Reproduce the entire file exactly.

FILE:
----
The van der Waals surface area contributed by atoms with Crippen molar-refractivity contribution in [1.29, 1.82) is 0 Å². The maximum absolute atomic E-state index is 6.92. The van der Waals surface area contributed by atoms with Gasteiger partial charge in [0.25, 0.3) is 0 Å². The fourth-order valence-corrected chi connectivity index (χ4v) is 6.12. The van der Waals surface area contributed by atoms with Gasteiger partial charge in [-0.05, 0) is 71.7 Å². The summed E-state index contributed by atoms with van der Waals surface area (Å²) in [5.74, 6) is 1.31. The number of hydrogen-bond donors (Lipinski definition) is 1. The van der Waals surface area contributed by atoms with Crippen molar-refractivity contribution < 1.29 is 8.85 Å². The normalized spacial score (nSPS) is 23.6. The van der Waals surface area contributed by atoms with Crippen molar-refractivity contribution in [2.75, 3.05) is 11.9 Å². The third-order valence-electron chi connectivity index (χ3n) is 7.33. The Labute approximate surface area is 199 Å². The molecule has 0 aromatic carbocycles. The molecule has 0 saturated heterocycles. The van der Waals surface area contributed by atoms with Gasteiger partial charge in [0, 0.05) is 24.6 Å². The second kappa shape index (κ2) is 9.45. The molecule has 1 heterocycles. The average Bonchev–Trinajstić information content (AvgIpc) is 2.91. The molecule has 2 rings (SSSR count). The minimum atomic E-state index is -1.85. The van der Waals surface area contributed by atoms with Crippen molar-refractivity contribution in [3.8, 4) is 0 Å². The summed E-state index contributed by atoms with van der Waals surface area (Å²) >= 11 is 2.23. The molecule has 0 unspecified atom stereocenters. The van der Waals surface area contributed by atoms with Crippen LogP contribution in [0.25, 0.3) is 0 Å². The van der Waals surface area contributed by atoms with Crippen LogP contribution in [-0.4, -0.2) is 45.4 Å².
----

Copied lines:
The van der Waals surface area contributed by atoms with Crippen molar-refractivity contribution in [1.29, 1.82) is 0 Å². The maximum absolute atomic E-state index is 6.92. The van der Waals surface area contributed by atoms with Gasteiger partial charge in [0.25, 0.3) is 0 Å². The fourth-order valence-corrected chi connectivity index (χ4v) is 6.12. The van der Waals surface area contributed by atoms with Gasteiger partial charge in [-0.05, 0) is 71.7 Å². The summed E-state index contributed by atoms with van der Waals surface area (Å²) in [5.74, 6) is 1.31. The number of hydrogen-bond donors (Lipinski definition) is 1. The van der Waals surface area contributed by atoms with Crippen molar-refractivity contribution < 1.29 is 8.85 Å². The normalized spacial score (nSPS) is 23.6. The van der Waals surface area contributed by atoms with Crippen molar-refractivity contribution in [2.75, 3.05) is 11.9 Å². The third-order valence-electron chi connectivity index (χ3n) is 7.33. The Labute approximate surface area is 199 Å². The molecule has 0 aromatic carbocycles. The molecule has 0 saturated heterocycles. The van der Waals surface area contributed by atoms with Gasteiger partial charge in [0, 0.05) is 24.6 Å². The second kappa shape index (κ2) is 9.45. The molecule has 1 heterocycles. The average Bonchev–Trinajstić information content (AvgIpc) is 2.91. The molecule has 2 rings (SSSR count). The minimum atomic E-state index is -1.85. The van der Waals surface area contributed by atoms with Crippen molar-refractivity contribution in [3.8, 4) is 0 Å². The summed E-state index contributed by atoms with van der Waals surface area (Å²) >= 11 is 2.23. The molecule has 0 unspecified atom stereocenters. The van der Waals surface area contributed by atoms with Crippen LogP contribution in [0.25, 0.3) is 0 Å². The van der Waals surface area contributed by atoms with Crippen LogP contribution in [-0.4, -0.2) is 45.4 Å².